In response to the King County Permitting Division’s controversial decision Thursday to approve the construction of an asphalt plant along state Route 169 in an area along the shore of the Cedar River in rural King County, King County Councilmember Reagan Dunn issued a statement condemning the decision.
In response to the King County Permitting Division’s controversial decision Thursday to approve the construction of an asphalt plant along state Route 169 in an area along the shore of the Cedar River in rural King County, King County Councilmember Reagan Dunn issued the following statement condemning the decision:
“After fighting against the impending asphalt plant for years, I am extremely disappointed and, frankly, greatly troubled by the Permitting Division’s decision today to allow it to move forward. Siting an asphalt plant so close to the Cedar River — an environmentally sensitive location that is home to critical salmon habitat in addition to being a drinking water source for 1.4 million people in our region — presents an unwarranted risk of contamination and overly burdens rural communities with pollution, traffic, and other known impacts. This is shockingly poor land use policy that, I fear, will have harmful ramifications for generations to come.”
The parcel that would host the asphalt plant is adjacent to the Cedar River — the drinking water source for 1.4 million people in the region, and critical habitat for chinook, coho, sockeye, and kokanee salmon, as well as trout and other fish. Other known impacts of asphalt plants are numerous — including toxic air pollutants, silica dust exposure, high levels of noise, noxious odors, increased traffic, and declining property values. For these reasons, the proposed plant has attracted strong opposition from the local community.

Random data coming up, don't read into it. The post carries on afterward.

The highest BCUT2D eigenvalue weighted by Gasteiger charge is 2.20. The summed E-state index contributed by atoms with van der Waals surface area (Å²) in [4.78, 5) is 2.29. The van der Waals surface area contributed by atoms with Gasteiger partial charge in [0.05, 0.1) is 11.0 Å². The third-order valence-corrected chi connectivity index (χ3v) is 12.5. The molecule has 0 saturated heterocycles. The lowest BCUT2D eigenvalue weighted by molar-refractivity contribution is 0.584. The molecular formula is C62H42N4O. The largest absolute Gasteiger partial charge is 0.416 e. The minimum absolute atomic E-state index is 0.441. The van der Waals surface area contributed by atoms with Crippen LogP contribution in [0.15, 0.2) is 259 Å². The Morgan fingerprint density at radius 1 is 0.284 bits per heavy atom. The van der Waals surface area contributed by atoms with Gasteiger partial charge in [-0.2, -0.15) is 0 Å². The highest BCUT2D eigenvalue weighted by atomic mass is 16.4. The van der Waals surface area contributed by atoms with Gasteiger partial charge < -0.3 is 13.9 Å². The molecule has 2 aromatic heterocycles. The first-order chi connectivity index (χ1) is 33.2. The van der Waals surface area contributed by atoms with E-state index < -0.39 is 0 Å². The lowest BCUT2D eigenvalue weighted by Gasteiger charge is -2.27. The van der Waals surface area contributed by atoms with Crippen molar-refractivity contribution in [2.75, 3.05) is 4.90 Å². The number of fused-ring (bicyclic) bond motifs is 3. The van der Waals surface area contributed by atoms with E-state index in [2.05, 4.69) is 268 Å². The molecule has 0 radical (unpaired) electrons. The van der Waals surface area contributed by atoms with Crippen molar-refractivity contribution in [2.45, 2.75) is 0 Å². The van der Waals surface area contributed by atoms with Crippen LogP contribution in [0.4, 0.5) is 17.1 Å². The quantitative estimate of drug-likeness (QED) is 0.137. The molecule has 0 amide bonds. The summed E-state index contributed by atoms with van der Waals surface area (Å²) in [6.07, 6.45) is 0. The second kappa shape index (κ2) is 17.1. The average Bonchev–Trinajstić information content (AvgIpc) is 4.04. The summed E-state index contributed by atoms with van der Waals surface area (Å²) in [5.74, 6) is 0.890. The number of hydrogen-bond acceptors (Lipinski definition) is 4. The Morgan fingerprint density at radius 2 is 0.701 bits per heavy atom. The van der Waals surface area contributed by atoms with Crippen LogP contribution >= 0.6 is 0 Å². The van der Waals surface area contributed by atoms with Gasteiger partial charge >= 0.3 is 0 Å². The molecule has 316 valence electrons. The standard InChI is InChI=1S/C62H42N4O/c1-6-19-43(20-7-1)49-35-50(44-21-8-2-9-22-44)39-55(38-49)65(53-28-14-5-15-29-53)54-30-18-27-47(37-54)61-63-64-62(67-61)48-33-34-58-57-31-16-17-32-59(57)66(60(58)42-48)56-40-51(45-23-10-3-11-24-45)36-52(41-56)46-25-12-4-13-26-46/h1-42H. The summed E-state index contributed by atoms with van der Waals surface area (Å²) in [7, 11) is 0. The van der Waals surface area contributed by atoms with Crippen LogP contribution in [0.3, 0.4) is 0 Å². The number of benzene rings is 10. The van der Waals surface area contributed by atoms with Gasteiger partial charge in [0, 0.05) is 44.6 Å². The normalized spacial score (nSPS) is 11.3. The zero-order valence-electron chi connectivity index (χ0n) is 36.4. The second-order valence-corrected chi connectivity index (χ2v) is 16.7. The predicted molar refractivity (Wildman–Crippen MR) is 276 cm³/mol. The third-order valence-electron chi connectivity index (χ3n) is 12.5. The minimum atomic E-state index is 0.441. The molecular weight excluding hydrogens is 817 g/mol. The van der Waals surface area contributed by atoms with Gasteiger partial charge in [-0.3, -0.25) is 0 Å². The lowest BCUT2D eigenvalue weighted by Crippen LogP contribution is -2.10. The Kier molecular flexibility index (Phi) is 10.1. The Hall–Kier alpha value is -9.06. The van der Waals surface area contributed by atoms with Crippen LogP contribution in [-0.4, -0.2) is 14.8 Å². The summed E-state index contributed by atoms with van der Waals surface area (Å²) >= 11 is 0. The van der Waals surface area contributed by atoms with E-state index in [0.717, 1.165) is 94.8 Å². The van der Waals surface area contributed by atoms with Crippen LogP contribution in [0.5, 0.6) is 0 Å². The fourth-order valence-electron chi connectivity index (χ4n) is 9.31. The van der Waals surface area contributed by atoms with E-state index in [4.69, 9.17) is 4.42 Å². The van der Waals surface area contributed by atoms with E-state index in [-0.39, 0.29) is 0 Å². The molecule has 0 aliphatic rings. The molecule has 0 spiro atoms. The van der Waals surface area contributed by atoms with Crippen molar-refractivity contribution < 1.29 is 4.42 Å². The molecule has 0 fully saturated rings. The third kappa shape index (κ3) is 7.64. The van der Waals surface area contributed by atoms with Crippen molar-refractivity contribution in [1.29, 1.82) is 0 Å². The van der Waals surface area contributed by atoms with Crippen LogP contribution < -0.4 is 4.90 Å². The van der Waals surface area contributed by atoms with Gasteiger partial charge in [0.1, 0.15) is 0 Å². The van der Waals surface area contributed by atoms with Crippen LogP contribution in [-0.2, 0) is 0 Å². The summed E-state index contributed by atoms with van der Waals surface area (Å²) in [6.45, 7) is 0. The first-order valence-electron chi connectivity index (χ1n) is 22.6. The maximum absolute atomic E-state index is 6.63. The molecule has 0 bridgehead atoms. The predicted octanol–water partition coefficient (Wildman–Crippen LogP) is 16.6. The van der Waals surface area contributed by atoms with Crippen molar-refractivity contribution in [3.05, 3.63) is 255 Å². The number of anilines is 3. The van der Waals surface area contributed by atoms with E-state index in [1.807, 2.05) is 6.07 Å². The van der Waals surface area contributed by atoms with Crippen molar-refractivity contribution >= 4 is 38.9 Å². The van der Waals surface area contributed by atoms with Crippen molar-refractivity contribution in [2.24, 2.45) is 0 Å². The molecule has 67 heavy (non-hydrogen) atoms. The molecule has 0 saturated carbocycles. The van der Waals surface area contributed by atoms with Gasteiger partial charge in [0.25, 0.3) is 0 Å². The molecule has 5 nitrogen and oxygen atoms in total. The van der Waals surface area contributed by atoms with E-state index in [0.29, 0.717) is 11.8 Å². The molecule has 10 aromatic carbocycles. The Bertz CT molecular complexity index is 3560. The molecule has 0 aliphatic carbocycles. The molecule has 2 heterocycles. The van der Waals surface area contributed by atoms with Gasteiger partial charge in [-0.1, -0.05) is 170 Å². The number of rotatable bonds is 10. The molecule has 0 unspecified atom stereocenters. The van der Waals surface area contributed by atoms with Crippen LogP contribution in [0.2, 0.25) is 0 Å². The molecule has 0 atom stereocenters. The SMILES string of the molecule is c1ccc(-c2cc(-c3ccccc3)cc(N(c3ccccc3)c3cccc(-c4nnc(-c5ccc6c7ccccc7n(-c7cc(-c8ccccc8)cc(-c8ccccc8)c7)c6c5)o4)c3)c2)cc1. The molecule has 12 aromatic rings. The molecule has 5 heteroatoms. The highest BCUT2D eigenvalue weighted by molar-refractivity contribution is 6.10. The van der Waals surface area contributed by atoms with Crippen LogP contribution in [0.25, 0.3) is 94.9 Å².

Dunn also issued a formal letter (here) to the Permitting Division, urging a reconsideration of the approval and imploring the maximum protections to be imposed:
“In strongest possible terms, I urge the Permitting Division in the executive branch of County government to reconsider allowing an asphalt plant to be built at this environmentally sensitive rural location. As the decision currently stands, I am concerned that you will not hold Lakeside Industries to the highest possible standard and fail to impose the maximum mitigation measures required for this type of use. These include, but are not limited to, paying for the impact of their facility on infrastructure, for air quality monitoring, dust barriers, and other environmental mitigations. These items would be the least King County can do to preserve our environment, protect struggling salmon population, and protect the people of the greater Renton and Maple Valley areas in Southeast King County.”
Dunn has a long history of outspoken opposition to the asphalt plant siting, including sponsoring a 2017 moratorium on the proposed asphalt plant, holding numerous community town halls, writing letters opposing the permit, and standing on SR 169 with other members of the community picketing the location of the proposed site.